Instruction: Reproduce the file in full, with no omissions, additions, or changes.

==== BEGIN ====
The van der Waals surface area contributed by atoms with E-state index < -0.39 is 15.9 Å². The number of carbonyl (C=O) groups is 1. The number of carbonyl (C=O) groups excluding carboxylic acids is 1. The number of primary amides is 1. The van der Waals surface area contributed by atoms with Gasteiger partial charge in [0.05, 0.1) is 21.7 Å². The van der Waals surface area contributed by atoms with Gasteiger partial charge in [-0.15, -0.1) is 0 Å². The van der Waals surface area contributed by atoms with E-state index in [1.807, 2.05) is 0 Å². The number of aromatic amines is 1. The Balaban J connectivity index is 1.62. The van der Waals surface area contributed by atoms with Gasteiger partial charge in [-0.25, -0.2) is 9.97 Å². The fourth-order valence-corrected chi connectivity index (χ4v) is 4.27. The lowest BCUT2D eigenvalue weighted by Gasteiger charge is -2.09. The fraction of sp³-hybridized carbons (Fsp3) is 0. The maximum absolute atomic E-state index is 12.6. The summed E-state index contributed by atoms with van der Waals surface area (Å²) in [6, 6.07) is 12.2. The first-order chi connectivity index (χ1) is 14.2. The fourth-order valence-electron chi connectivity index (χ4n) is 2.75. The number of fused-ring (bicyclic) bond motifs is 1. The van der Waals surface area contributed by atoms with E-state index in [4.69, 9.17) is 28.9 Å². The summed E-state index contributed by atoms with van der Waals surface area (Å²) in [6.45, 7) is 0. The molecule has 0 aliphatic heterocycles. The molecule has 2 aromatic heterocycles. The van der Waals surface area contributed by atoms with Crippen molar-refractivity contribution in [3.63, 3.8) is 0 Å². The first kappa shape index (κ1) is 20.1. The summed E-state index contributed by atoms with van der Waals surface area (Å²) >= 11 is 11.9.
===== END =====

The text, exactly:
The van der Waals surface area contributed by atoms with E-state index < -0.39 is 15.9 Å². The number of carbonyl (C=O) groups is 1. The number of carbonyl (C=O) groups excluding carboxylic acids is 1. The number of primary amides is 1. The van der Waals surface area contributed by atoms with Gasteiger partial charge in [0.05, 0.1) is 21.7 Å². The van der Waals surface area contributed by atoms with Gasteiger partial charge in [-0.15, -0.1) is 0 Å². The van der Waals surface area contributed by atoms with E-state index in [1.807, 2.05) is 0 Å². The number of aromatic amines is 1. The Balaban J connectivity index is 1.62. The van der Waals surface area contributed by atoms with Gasteiger partial charge in [-0.25, -0.2) is 9.97 Å². The fourth-order valence-corrected chi connectivity index (χ4v) is 4.27. The lowest BCUT2D eigenvalue weighted by Gasteiger charge is -2.09. The fraction of sp³-hybridized carbons (Fsp3) is 0. The maximum absolute atomic E-state index is 12.6. The summed E-state index contributed by atoms with van der Waals surface area (Å²) in [6, 6.07) is 12.2. The first-order chi connectivity index (χ1) is 14.2. The fourth-order valence-electron chi connectivity index (χ4n) is 2.75. The number of fused-ring (bicyclic) bond motifs is 1. The van der Waals surface area contributed by atoms with E-state index in [4.69, 9.17) is 28.9 Å². The summed E-state index contributed by atoms with van der Waals surface area (Å²) in [6.45, 7) is 0. The molecule has 0 aliphatic heterocycles. The molecule has 2 aromatic heterocycles. The van der Waals surface area contributed by atoms with Crippen molar-refractivity contribution in [3.63, 3.8) is 0 Å². The first kappa shape index (κ1) is 20.1. The summed E-state index contributed by atoms with van der Waals surface area (Å²) >= 11 is 11.9.